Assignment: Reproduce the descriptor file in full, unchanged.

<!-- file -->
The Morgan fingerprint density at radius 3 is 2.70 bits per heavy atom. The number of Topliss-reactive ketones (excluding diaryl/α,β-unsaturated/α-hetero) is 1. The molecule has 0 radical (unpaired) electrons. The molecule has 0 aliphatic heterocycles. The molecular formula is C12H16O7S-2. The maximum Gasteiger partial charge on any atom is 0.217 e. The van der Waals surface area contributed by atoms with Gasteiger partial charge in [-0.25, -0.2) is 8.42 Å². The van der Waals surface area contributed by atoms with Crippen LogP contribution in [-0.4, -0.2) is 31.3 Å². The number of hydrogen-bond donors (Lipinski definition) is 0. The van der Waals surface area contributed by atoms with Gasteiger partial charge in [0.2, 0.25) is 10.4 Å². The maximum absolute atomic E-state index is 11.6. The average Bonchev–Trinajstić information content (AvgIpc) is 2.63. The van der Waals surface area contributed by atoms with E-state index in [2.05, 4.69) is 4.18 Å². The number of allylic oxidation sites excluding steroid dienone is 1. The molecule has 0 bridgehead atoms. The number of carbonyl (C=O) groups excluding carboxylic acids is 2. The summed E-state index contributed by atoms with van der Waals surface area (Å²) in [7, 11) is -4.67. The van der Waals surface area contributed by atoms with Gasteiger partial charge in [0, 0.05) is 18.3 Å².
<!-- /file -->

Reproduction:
The Morgan fingerprint density at radius 3 is 2.70 bits per heavy atom. The number of Topliss-reactive ketones (excluding diaryl/α,β-unsaturated/α-hetero) is 1. The molecule has 0 radical (unpaired) electrons. The molecule has 0 aliphatic heterocycles. The molecular formula is C12H16O7S-2. The maximum Gasteiger partial charge on any atom is 0.217 e. The van der Waals surface area contributed by atoms with Gasteiger partial charge in [-0.25, -0.2) is 8.42 Å². The van der Waals surface area contributed by atoms with Crippen LogP contribution in [-0.4, -0.2) is 31.3 Å². The number of hydrogen-bond donors (Lipinski definition) is 0. The van der Waals surface area contributed by atoms with Gasteiger partial charge in [0.2, 0.25) is 10.4 Å². The maximum absolute atomic E-state index is 11.6. The average Bonchev–Trinajstić information content (AvgIpc) is 2.63. The van der Waals surface area contributed by atoms with E-state index in [2.05, 4.69) is 4.18 Å². The number of allylic oxidation sites excluding steroid dienone is 1. The molecule has 0 bridgehead atoms. The number of carbonyl (C=O) groups excluding carboxylic acids is 2. The summed E-state index contributed by atoms with van der Waals surface area (Å²) in [7, 11) is -4.67. The van der Waals surface area contributed by atoms with Gasteiger partial charge in [0, 0.05) is 18.3 Å².